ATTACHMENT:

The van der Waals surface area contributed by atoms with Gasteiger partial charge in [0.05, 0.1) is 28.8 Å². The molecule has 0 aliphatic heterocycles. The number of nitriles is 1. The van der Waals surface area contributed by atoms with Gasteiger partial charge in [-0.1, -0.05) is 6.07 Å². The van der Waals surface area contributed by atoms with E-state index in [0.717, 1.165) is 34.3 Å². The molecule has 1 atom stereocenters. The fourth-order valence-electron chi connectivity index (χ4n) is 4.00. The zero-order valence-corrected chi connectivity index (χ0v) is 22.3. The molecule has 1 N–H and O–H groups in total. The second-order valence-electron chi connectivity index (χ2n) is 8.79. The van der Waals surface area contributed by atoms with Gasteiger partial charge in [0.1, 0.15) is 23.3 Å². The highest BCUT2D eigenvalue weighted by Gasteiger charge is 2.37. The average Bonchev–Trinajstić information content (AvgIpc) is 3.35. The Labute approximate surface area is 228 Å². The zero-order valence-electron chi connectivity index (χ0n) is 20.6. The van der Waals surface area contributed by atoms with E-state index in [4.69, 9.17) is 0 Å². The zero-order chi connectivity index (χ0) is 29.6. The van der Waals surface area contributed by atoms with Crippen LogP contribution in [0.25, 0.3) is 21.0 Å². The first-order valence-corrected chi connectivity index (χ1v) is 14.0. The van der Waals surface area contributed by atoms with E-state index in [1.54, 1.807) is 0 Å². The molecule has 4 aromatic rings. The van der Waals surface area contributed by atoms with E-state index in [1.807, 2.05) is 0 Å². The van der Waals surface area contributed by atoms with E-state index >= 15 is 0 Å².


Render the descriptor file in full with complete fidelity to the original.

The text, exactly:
The van der Waals surface area contributed by atoms with Gasteiger partial charge in [0.05, 0.1) is 28.8 Å². The molecule has 0 aliphatic heterocycles. The number of nitriles is 1. The van der Waals surface area contributed by atoms with Gasteiger partial charge in [-0.1, -0.05) is 6.07 Å². The van der Waals surface area contributed by atoms with E-state index in [0.717, 1.165) is 34.3 Å². The molecule has 1 atom stereocenters. The fourth-order valence-electron chi connectivity index (χ4n) is 4.00. The zero-order valence-corrected chi connectivity index (χ0v) is 22.3. The molecule has 1 N–H and O–H groups in total. The second-order valence-electron chi connectivity index (χ2n) is 8.79. The van der Waals surface area contributed by atoms with Gasteiger partial charge in [0.1, 0.15) is 23.3 Å². The highest BCUT2D eigenvalue weighted by Gasteiger charge is 2.37. The average Bonchev–Trinajstić information content (AvgIpc) is 3.35. The Labute approximate surface area is 228 Å². The zero-order valence-electron chi connectivity index (χ0n) is 20.6. The van der Waals surface area contributed by atoms with E-state index in [4.69, 9.17) is 0 Å². The zero-order chi connectivity index (χ0) is 29.6. The van der Waals surface area contributed by atoms with Crippen LogP contribution in [0.25, 0.3) is 21.0 Å². The first-order valence-corrected chi connectivity index (χ1v) is 14.0. The van der Waals surface area contributed by atoms with E-state index in [1.54, 1.807) is 0 Å². The molecule has 4 aromatic rings. The van der Waals surface area contributed by atoms with E-state index in [1.807, 2.05) is 0 Å². The van der Waals surface area contributed by atoms with E-state index >= 15 is 0 Å².